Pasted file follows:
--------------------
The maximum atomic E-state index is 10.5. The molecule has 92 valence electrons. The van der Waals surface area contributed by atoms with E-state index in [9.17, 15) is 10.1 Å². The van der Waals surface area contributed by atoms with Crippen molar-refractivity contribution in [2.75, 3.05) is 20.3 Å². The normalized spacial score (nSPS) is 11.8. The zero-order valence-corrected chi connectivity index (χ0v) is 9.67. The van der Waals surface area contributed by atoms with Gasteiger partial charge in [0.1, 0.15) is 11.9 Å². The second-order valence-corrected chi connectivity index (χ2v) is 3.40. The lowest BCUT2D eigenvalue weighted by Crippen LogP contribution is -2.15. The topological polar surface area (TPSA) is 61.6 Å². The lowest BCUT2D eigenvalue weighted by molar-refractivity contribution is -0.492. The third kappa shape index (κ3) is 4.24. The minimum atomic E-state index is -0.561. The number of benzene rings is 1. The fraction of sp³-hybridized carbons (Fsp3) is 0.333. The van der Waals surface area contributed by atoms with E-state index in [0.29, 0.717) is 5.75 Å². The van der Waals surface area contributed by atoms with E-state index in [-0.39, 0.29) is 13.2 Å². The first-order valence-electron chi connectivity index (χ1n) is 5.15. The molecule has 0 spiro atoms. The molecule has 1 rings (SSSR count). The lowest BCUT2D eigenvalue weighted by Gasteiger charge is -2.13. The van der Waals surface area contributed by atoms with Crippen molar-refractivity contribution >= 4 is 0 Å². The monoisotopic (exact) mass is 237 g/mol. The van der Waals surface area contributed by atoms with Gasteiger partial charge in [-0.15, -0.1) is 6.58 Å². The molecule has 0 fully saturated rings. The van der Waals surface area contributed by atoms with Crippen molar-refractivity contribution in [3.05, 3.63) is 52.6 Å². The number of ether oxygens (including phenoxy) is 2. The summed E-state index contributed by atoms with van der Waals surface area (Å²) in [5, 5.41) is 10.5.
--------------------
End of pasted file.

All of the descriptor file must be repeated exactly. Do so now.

The maximum atomic E-state index is 10.5. The molecule has 92 valence electrons. The van der Waals surface area contributed by atoms with E-state index in [9.17, 15) is 10.1 Å². The van der Waals surface area contributed by atoms with Crippen molar-refractivity contribution in [2.75, 3.05) is 20.3 Å². The normalized spacial score (nSPS) is 11.8. The zero-order valence-corrected chi connectivity index (χ0v) is 9.67. The van der Waals surface area contributed by atoms with Gasteiger partial charge in [0.1, 0.15) is 11.9 Å². The second-order valence-corrected chi connectivity index (χ2v) is 3.40. The lowest BCUT2D eigenvalue weighted by Crippen LogP contribution is -2.15. The topological polar surface area (TPSA) is 61.6 Å². The lowest BCUT2D eigenvalue weighted by molar-refractivity contribution is -0.492. The third kappa shape index (κ3) is 4.24. The minimum atomic E-state index is -0.561. The number of benzene rings is 1. The fraction of sp³-hybridized carbons (Fsp3) is 0.333. The van der Waals surface area contributed by atoms with E-state index in [0.29, 0.717) is 5.75 Å². The van der Waals surface area contributed by atoms with E-state index in [-0.39, 0.29) is 13.2 Å². The first-order valence-electron chi connectivity index (χ1n) is 5.15. The molecule has 0 spiro atoms. The molecule has 1 rings (SSSR count). The lowest BCUT2D eigenvalue weighted by Gasteiger charge is -2.13. The van der Waals surface area contributed by atoms with Crippen molar-refractivity contribution >= 4 is 0 Å². The monoisotopic (exact) mass is 237 g/mol. The van der Waals surface area contributed by atoms with Gasteiger partial charge in [-0.15, -0.1) is 6.58 Å². The molecule has 0 fully saturated rings. The van der Waals surface area contributed by atoms with Crippen molar-refractivity contribution in [3.05, 3.63) is 52.6 Å². The number of ether oxygens (including phenoxy) is 2. The summed E-state index contributed by atoms with van der Waals surface area (Å²) in [5, 5.41) is 10.5.